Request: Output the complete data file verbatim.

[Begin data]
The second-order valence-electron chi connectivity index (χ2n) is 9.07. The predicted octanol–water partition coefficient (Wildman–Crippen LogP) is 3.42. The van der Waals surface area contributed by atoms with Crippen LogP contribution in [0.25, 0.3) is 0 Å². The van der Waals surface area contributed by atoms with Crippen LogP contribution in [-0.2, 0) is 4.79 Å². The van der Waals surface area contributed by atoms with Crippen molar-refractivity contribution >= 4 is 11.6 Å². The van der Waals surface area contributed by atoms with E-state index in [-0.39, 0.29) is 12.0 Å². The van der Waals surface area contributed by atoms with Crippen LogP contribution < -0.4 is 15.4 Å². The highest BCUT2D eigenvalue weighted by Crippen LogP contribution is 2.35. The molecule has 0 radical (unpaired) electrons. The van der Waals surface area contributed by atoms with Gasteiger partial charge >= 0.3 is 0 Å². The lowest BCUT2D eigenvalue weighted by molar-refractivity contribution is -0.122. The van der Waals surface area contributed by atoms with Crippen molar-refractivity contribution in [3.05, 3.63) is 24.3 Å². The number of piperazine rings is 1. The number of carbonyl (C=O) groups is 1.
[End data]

The second-order valence-electron chi connectivity index (χ2n) is 9.07. The predicted octanol–water partition coefficient (Wildman–Crippen LogP) is 3.42. The van der Waals surface area contributed by atoms with Crippen LogP contribution in [0.25, 0.3) is 0 Å². The van der Waals surface area contributed by atoms with Crippen LogP contribution in [-0.2, 0) is 4.79 Å². The van der Waals surface area contributed by atoms with Crippen molar-refractivity contribution >= 4 is 11.6 Å². The van der Waals surface area contributed by atoms with E-state index in [-0.39, 0.29) is 12.0 Å². The van der Waals surface area contributed by atoms with Crippen LogP contribution < -0.4 is 15.4 Å². The highest BCUT2D eigenvalue weighted by Crippen LogP contribution is 2.35. The molecule has 0 radical (unpaired) electrons. The van der Waals surface area contributed by atoms with Gasteiger partial charge >= 0.3 is 0 Å². The lowest BCUT2D eigenvalue weighted by molar-refractivity contribution is -0.122. The van der Waals surface area contributed by atoms with Crippen molar-refractivity contribution in [3.05, 3.63) is 24.3 Å². The number of piperazine rings is 1. The number of carbonyl (C=O) groups is 1.